For 35 years, my home has been one of the world's major conflict regions, home also to over 10 million refugees and displaced inhabitants. World Refugee Day is a time to honor and support these individuals and families who persevere through devastating tragedies.
I have lived and worked with the nearly 6 million Palestinian refugees and now nearly 5 million displaced Iraqis, many from each group now making their homes in Jordan. I have also worked with displaced people from Afghanistan, Colombia, Somalia, and those seeking safe haven during the first Gulf War. I have witnessed first-hand the anguish of those uprooted from their homes -- people who have had their lives threatened, homes bombed, and family members kidnapped or murdered.
The global displacement crisis is both a humanitarian and a security issue. History shows that mass migrations pose a serious threat to regional stability, as we have seen in Palestine, Afghanistan, Somalia, Sudan and West Africa. The Middle East is particularly vulnerable as ongoing tensions are further strained by such large scale displacement.
Yet, I have also seen that refugees are a tremendous inspiration. Supporting these vulnerable people not only reduces their suffering, but also brings peace to troubled regions. Despite the pain and trauma they have experienced, refugees and displaced people hold on to the hope that they can someday return home and rebuild their lives. Like all of us, they want to be able to contribute to society, earn incomes, and send their children to school. An investment in refugees is an investment in whole communities and a clear way to promote peace and prosperity.
Over the past few weeks, conflict between the Pakistani government and militants has made world headlines as some two million people have been forced to flee. In December 2001, I traveled to Pakistan with Refugees International and saw refugees pouring over the border from Afghanistan. Today, Pakistanis who seek protection from the current violence have had no alternative but to live in some of the very same camps built for Afghan refugees. Many more are living with families in small, over-crowded homes, struggling to access emergency aid.
Refugees International just returned from Pakistan again this week, where staff members spoke directly with displaced people, aid workers and government officials to ensure that the needs of displaced Pakistanis are not ignored. RI is now steering through the corridors of power providing the most credible information to policy makers on how to resolve this humanitarian crisis.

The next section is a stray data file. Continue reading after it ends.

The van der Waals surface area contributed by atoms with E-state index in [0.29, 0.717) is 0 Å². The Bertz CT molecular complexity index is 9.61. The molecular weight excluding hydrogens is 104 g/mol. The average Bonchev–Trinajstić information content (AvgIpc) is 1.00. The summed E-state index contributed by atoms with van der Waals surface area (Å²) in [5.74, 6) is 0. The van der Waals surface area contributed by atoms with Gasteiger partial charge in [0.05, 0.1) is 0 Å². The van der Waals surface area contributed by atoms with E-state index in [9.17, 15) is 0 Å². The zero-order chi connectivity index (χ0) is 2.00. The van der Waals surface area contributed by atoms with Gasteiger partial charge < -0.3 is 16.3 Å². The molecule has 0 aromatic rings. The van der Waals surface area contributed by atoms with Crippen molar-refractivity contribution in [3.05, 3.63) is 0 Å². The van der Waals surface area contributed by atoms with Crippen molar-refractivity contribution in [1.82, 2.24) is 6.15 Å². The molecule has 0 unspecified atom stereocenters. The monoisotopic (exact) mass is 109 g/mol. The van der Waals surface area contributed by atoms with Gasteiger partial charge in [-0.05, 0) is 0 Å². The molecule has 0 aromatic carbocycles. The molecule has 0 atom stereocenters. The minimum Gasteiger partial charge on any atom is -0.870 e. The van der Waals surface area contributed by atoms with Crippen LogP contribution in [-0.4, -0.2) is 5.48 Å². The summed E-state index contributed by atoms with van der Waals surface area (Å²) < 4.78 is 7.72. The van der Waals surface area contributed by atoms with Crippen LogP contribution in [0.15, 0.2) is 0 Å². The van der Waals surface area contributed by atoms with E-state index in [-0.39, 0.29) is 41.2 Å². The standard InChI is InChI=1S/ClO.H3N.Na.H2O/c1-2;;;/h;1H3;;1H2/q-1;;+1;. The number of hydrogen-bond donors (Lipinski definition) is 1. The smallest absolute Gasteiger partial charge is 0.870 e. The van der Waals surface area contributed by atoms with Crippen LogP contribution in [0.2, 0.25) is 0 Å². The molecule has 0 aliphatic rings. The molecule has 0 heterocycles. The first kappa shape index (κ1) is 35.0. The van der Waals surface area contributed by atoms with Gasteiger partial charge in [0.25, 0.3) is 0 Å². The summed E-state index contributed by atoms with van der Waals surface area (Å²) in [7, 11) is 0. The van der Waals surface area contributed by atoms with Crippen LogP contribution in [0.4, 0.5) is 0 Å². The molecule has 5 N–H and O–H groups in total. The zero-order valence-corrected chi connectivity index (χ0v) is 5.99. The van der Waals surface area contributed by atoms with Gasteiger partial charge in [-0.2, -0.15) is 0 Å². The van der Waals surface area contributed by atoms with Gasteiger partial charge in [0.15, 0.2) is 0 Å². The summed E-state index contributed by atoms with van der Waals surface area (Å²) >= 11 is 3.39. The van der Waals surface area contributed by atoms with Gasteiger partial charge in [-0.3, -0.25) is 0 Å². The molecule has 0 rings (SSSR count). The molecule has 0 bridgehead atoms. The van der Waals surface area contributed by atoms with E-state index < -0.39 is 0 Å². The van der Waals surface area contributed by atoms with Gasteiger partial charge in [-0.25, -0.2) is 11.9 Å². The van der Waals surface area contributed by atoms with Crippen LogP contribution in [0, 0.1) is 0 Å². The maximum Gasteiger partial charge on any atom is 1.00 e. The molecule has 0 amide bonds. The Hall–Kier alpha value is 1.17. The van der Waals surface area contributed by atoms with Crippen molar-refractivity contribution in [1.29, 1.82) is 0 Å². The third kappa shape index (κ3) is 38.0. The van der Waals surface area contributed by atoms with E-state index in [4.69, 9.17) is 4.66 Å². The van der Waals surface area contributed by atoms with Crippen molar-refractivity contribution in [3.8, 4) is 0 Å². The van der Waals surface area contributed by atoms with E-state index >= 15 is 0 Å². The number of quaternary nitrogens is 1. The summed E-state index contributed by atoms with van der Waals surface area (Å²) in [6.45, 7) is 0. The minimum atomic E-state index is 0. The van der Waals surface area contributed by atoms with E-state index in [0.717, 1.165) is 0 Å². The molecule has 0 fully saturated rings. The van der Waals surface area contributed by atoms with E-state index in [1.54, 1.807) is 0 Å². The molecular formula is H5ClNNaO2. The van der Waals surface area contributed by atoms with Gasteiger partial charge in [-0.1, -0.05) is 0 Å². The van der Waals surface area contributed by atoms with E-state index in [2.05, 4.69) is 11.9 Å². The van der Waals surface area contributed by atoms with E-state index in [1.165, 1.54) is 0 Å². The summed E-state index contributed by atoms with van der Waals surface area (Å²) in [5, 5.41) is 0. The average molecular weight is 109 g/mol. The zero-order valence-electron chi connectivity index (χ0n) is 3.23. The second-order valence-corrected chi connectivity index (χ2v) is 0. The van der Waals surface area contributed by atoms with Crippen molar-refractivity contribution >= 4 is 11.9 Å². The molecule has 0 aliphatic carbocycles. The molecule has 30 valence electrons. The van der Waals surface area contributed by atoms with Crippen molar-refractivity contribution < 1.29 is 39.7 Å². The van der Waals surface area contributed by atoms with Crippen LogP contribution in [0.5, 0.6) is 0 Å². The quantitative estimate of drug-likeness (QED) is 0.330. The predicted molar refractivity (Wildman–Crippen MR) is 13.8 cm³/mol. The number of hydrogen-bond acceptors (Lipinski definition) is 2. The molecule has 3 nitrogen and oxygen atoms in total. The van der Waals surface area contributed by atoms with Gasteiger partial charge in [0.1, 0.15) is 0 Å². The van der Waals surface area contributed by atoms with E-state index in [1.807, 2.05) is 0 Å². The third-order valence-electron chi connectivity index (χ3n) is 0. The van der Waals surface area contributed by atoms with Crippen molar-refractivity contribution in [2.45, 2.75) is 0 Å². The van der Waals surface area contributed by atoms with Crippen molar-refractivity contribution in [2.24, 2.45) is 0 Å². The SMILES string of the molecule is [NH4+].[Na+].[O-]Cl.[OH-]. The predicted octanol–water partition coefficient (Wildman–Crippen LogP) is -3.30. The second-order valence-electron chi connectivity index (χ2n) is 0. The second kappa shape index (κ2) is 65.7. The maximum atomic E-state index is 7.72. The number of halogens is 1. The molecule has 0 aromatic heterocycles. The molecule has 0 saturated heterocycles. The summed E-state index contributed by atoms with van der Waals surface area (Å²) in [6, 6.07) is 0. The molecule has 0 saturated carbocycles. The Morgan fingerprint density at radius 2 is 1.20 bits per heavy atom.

The world simply must respond more effectively to this crisis than it has to date. The U.S. has been generous, but other governments are lagging and the UN and private agencies are struggling to meet the massive needs. I have taken the initiative to write a letter to the Foreign Ministers of leading Arab and Islamic governments urging them to respond to the need for humanitarian aid to displaced Pakistanis.
Yet, there are also those refugees whose suffering is no longer making frequent headlines. According to the UN, there could be as many as 4.8 million displaced Iraqis, more than half inside Iraq and the rest scattered throughout the region. Many remain reluctant to return home due to continued violence, the creation of ethnically cleansed neighborhoods, and poor government services. Others have tried to return, but found their homes occupied or destroyed.
While we wait for the situation in Iraq to improve, we must continue to help those who cannot go home. We in Jordan have committed ourselves to providing aid and support to this population. The Noor Al Hussein Foundation, which I chair, is providing health care, rehabilitation services, and psycho-social counseling to thousands of Iraqis in Jordan through our Institute for Family Health. We have also expanded the Foundation's services to provide training to Iraqi youth in home business management and livelihood skills. This encourages entrepreneurship and strengthens their potential to earn incomes. These efforts are a small contribution to addressing the challenges these Iraqi families face while waiting to return home, but there is much yet to be done.
Refugees International continues to lead the call to support Iraqi refugees, as well as millions more displaced people fleeing the world's worst crises. The organization's 30 years of experience has contributed to peace and stability and improved the lives of displaced people in countries like Jordan, Iraq and Pakistan. On World Refugee Day, we should reflect on those we have helped. But we must also focus our gaze on how much more is needed to end the vicious cycle of violence and intolerance, and support a more peaceful and prosperous world.
Her Majesty Queen Noor of Jordan has been a member of Refugees International's Board of Directors since 2001.